from the getting-the-band-back-together dept.
Hugh Pickens writes "An era begins to pass as only about 25 percent of today's American population were at least 5 years old when John Glenn climbed into the Friendship 7 Mercury capsule on Feb. 20, 1962 and became the first American to orbit the earth. This weekend John Glenn joined the proud, surviving veterans of NASA's Project Mercury to celebrate the 50th anniversary of his historic orbital flight as Glenn and Scott Carpenter, the two surviving members of the original astronaut corps, thanked the retired Mercury workers, now in their 70s and 80s, who gathered with their spouses at the Kennedy Space Center to swap stories, pose for pictures and take a bow. 'There are a lot more bald heads and gray heads in that group than others, but those are the people who did lay the foundation,' said 90-year-old Glenn. Norm Beckel Jr., a retired engineer who also was in the blockhouse that historic morning, said almost all the workers back then were in their 20s and fresh out of college. The managers were in their 30s. 'I don't know if I'd trust a 20-year-old today.' Bob Schepp, 77, was reminded by the old launch equipment of how rudimentary everything was back then. 'I wonder how we ever managed to launch anything in space with that kind of stuff,' said Schepp. 'Everything is so digital now. But we were pioneers, and we made it all work.'"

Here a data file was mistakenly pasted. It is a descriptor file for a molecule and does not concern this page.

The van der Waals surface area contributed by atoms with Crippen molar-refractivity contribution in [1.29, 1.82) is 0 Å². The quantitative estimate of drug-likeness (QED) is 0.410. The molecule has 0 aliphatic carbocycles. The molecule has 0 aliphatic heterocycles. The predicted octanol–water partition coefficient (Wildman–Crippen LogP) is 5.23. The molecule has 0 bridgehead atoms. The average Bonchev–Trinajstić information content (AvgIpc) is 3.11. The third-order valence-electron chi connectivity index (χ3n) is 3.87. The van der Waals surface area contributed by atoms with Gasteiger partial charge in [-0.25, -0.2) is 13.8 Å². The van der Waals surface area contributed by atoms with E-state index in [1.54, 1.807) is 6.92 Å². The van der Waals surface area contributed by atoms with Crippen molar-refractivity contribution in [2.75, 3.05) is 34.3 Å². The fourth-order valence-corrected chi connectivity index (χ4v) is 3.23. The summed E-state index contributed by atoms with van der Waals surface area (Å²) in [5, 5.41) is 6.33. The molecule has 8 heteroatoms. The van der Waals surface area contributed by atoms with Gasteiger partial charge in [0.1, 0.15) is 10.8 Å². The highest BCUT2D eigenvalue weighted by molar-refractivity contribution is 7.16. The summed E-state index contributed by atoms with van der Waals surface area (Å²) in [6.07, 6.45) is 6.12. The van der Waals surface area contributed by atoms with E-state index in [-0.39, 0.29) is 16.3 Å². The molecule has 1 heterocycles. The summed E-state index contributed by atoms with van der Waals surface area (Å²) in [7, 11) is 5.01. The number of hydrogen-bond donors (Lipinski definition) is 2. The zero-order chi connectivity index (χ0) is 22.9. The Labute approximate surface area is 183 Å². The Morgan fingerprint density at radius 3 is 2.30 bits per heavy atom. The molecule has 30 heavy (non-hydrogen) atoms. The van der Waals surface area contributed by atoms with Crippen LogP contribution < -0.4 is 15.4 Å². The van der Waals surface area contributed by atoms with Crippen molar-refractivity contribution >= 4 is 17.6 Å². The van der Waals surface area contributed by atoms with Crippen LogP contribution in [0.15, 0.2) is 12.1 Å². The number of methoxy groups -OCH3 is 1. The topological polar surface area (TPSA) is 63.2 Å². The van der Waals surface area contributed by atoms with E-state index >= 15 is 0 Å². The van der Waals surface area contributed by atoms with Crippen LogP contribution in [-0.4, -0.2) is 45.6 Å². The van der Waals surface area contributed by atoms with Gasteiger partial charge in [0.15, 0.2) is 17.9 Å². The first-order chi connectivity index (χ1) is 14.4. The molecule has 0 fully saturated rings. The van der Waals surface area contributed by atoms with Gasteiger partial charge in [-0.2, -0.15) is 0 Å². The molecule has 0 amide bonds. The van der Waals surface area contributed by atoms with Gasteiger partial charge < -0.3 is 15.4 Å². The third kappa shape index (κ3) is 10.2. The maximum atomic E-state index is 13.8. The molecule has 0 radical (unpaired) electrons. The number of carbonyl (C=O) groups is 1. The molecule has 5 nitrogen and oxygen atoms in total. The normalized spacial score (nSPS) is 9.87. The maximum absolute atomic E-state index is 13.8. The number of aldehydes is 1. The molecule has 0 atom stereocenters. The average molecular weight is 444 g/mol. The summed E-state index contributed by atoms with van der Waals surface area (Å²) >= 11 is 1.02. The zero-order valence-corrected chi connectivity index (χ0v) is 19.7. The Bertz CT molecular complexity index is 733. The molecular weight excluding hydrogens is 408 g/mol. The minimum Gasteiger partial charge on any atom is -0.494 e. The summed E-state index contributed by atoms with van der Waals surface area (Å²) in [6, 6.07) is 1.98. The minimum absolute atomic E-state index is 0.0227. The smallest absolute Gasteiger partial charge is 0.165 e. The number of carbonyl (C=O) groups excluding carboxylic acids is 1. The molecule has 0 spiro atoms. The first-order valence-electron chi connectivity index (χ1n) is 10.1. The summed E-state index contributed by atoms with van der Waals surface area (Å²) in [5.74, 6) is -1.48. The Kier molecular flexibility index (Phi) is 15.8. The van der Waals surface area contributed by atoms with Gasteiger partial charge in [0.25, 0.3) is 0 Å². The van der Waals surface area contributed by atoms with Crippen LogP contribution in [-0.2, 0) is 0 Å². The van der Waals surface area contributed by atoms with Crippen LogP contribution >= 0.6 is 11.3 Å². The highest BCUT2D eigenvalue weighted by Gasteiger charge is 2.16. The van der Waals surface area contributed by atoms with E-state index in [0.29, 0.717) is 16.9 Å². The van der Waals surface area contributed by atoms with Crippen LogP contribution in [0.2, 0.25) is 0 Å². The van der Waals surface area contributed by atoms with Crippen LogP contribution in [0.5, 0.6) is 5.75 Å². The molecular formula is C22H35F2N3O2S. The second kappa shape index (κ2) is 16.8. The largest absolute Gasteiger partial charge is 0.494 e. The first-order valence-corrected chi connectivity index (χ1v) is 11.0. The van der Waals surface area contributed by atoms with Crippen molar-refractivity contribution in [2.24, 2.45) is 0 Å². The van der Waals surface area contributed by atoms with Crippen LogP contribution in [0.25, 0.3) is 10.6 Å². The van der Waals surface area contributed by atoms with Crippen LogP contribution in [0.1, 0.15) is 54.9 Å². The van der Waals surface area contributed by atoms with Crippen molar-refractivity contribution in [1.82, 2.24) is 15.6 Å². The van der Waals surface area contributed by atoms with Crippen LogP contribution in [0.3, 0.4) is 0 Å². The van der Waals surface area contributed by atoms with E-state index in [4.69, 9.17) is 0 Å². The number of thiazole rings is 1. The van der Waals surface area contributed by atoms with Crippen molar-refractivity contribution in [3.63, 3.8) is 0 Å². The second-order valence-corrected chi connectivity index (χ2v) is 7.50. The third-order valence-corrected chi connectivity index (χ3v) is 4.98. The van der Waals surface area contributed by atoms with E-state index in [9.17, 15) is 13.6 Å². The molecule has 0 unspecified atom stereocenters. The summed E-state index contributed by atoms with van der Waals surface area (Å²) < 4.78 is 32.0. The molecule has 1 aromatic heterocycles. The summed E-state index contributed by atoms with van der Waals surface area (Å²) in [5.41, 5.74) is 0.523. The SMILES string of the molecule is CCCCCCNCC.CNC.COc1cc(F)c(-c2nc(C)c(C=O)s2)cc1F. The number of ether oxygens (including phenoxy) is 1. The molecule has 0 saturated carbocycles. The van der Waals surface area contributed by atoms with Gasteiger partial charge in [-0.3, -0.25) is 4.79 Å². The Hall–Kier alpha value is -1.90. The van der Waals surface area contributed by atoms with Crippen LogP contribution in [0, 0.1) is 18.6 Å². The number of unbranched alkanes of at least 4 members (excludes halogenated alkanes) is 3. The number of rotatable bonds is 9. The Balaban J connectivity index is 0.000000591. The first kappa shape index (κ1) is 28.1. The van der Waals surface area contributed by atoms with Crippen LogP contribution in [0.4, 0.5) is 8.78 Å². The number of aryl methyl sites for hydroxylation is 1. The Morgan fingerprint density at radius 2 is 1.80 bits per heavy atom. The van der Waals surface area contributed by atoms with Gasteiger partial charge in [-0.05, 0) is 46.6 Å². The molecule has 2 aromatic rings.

We can found no scientific discipline, nor a healthy profession on the
technical mistakes of the Department of Defense and IBM.
-- Edsger Dijkstra